The Peninsula College women’s soccer team collected its fifth NWAC championship at the Starfire Soccer Complex on Nov. 14, beating Clark College 1-0 in the title game.
But it didn’t come without a lot of sacrifice. And a lot of heartbreak.
This team had 13 “Super Sophs,” basically third-year players who were given an extra year of eligibility because of the near-total loss of last year’s season due to the COVID-19 pandemic.
These are all players who could have easily moved on to four-year programs. But, after a heartbreaking 1-0 double overtime loss to Highline in the 2019 NWAC championship, a game that players and coach Kanyon Anderson still hate to talk about to this day, over a dozen players decided to stick around an extra year.
Anderson said that loss two years ago still fuels this year’s team.
“Had we not lost that game, probably most of our players would have moved on,” Anderson said. “We’ll never have a team like this ever again. This is not a normal team. It will stand alone for a long, long time.”
“When we lost in 2019, that really gave us the team motivation to put the extra work in season,” said defender Mackenzie Corkill.
Anderson said Grace Johnson had an especially poignant story. The Chimacum High School graduate was offered a full-ride scholarship, including housing, at Humboldt State University in Northern California last year. She declined because of that 2019 loss. She wanted to come back and win a championship at Peninsula College.
In her final year at Peninsula, Johnson led the Pirates in goals with nine, good for fourth in the NWAC. She scored the team’s go-ahead goal in the 89th minute in the Friday semifinal against Columbia Basin, then had an assist in the 83rd minute on the Pirates’ go-ahead goal in the finals.
“She was pretty emotional,” Anderson said.
“Grace would have been shattered, I think,” if the Pirates hadn’t won the title, said defender Kascia Muscutt.
Anderson said no other team in the NWAC had 13 super sophomores. He thinks all the other teams in the NWAC didn’t have that many third-year players combined.
“Anything less than a championship would have been a failure,” Anderson said.
It was the fifth women’s NWAC championship for Anderson. The Pirates also won in 2018, 2016, 2013 and 2012.
Fittingly, the Peninsula College women won another NWAC soccer championship on a shutout.
And fittingly, it was a Clarke that beat Clark.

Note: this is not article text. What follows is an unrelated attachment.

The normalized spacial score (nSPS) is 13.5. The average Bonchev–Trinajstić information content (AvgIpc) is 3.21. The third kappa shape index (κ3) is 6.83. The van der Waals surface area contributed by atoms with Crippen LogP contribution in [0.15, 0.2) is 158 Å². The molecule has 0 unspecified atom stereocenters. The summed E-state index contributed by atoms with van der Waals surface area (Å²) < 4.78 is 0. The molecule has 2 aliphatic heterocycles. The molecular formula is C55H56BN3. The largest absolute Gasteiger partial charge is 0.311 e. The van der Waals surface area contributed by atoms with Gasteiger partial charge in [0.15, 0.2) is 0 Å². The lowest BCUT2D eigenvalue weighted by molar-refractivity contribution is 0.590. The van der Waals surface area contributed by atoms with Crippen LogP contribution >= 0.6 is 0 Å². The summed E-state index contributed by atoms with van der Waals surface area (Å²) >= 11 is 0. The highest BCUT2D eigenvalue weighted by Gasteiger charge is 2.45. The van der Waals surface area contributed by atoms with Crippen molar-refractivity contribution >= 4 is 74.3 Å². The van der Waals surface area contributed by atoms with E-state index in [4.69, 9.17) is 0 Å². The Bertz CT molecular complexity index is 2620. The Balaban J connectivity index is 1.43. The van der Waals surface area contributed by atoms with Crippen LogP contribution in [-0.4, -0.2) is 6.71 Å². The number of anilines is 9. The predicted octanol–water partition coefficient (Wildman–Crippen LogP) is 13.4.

Locked in a tough, defensive scoreless battle in the NWAC championship game against Clark College out of Vancouver, the Pirates appeared headed for overtime when Miya Clarke got a hold of a loose ball on a throw-in and booted it in for a goal in the 83rd minute. The throw-in from Muscutt went through the Pirates’ Millie Long who was battling for position with a Clark defender.
The ball found Johnson, who tapped the ball with the heel of her foot behind her. Clarke swooped in uncovered from 25 yards out to drive a powerful shot into the net. Clarke only scored one goal all season, but she saved it for when it was most needed.
“We had three or four players in the area. You put it the ball into the box, good things are bound to happen,” Muscutt said.
Keeper Musuai Isaia wasn’t surprised that it was Clarke who scored the winning goal.
“I told her early in the season if your only goal of the season is in the championship game, that will be fine,” Isaia said.
That was the only scoring that the Pirates needed as they held on for another seven minutes, plus three minutes of stoppage time to beat Clark 1-0.
The Penguins had chances, with two scary free kicks and two corner kicks in the final 10 minutes of play, but never seriously threatened.
The closest the Penguins came in the final minutes was when Isaia had a hold of the ball, but was pushed across the goal line by a Clark player. The refs called a foul on Clark and whether or not the ball over crossed the goal line didn’t matter.
“We’ve had harder games. Really, it comes down to trust” down the stretch, said defender Tommylia Dunbar said.
“We weren’t looking at the clock at all. We just know what we had to do,” in those final 10 minutes, Isaia said.
The Peninsula women didn’t lose a single game all year, going 18-0-2 on the season (including three forfeits over Everett), putting together one of the most remarkable defensive seasons in the history of both the Peninsula program and the entire NWAC.
The Pirates have had seasons in which they scored a lot more goals. They actually had a pair of 0-0 ties, which all the players agree felt like losses. But, their goals-against-average was phenomenal.
The Pirates allowed 0.15 goals per game. They had 14 shutouts in 20 games, allowed just one goal in three postseason games, at one point had 10 straight games without allowing a goal, which included a scoreless streak of a staggering 951 minutes, not counting stoppage time. The Pirates allowed just three goals all season. Anderson hated talking about the scoreless streak during the season, but doesn’t mind now.
Anderson said the three goals allowed is a new NWAC record.
“When it comes down to it, defense wins championships,” Dunbar said. “Coach told us as long as the other team doesn’t score, you don’t lose.”